i-4-1-Health is a cross-border project in which the presence and spread of antibiotic resistant (insensitive) bacteria at care institutions, nurseries and livestock farming in the Flemish-Dutch border region are made clear.
In the i-4-1-Health project, the network between hospitals, public health services, knowledge institutes and companies is strengthened at both national borders. In addition, two innovations are being developed: the Infection RIsico Scan (IRIS) and a Track and Trace System (TTS) for resistant bacteria.
Within the TERRA II program, UCR developed educational tools to foster emotional and social skills as well as mutual understanding among young people. TERRA II program is funded by the European Commission and brings together four international institutions and researchers working on different aspects of radicalization.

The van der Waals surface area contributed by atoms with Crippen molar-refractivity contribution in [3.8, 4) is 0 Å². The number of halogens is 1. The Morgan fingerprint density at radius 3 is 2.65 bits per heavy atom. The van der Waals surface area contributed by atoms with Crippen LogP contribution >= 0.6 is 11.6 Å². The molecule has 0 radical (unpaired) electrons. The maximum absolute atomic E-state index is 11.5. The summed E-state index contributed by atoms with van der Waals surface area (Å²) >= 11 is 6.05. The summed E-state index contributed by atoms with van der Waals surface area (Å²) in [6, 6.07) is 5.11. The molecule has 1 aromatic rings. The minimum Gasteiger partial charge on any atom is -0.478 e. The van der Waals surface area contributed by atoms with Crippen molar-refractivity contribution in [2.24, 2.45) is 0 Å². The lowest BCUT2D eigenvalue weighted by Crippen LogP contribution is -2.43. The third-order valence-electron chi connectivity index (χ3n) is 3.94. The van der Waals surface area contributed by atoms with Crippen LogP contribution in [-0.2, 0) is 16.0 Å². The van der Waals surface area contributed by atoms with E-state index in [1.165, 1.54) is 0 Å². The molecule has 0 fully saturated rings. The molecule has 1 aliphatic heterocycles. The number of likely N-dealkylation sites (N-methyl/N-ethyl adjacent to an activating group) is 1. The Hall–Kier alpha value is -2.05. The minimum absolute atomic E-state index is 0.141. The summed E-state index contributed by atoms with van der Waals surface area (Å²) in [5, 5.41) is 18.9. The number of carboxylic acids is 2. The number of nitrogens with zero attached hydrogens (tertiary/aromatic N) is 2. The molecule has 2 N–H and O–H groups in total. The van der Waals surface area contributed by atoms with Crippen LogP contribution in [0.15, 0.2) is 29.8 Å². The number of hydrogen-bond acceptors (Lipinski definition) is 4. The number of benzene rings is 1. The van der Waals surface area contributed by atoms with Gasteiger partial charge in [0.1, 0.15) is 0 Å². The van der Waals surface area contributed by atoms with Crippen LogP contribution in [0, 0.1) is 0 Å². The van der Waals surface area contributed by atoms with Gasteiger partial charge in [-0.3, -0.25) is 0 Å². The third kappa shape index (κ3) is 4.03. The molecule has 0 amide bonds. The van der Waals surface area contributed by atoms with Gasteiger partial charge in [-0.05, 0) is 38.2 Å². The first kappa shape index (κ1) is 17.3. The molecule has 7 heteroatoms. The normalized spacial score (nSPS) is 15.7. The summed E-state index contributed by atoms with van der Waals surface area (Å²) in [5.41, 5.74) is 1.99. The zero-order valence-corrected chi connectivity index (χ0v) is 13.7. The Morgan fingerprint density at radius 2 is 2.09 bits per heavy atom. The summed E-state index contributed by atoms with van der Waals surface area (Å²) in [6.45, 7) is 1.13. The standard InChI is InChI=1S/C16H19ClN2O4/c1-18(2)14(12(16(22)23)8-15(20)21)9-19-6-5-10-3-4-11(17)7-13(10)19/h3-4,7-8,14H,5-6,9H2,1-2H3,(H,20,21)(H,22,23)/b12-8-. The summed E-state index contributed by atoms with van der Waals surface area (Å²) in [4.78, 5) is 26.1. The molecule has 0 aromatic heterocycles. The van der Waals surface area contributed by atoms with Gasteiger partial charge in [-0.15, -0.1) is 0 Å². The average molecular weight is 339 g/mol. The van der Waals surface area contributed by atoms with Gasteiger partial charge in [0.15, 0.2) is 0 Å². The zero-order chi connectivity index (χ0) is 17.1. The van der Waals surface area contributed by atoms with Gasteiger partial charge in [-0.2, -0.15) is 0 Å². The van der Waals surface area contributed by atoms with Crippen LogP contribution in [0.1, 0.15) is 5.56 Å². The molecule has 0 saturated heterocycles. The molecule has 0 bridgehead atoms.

Roosevelt Junior is the successor of the Wetenschapsknooppunt Zeeland (“Science Junction”), which was established by the University College Roosevelt in 2012 and is geared towards bringing science into primary schools in Zeeland. Roosevelt Junior targets schools in the region, therefore, further information will be listed in Dutch below.
Een belangrijke activiteit van Roosevelt Junior is het Kids College. Kids Colleges zijn woensdagmiddaglezingen voor kinderen uit de groepen 6, 7 en 8 in de regio over wetenschap in de breedste zin van het woord. In deze colleges komen kinderen op een laagdrempelige en boeiende manier in aanraking met wetenschap.
Voor meer informatie over Roosevelt Junior kunt u per e-mail contact opnemen met de projectcoördinator, Marieke van de Laar, via firstname.lastname@example.org.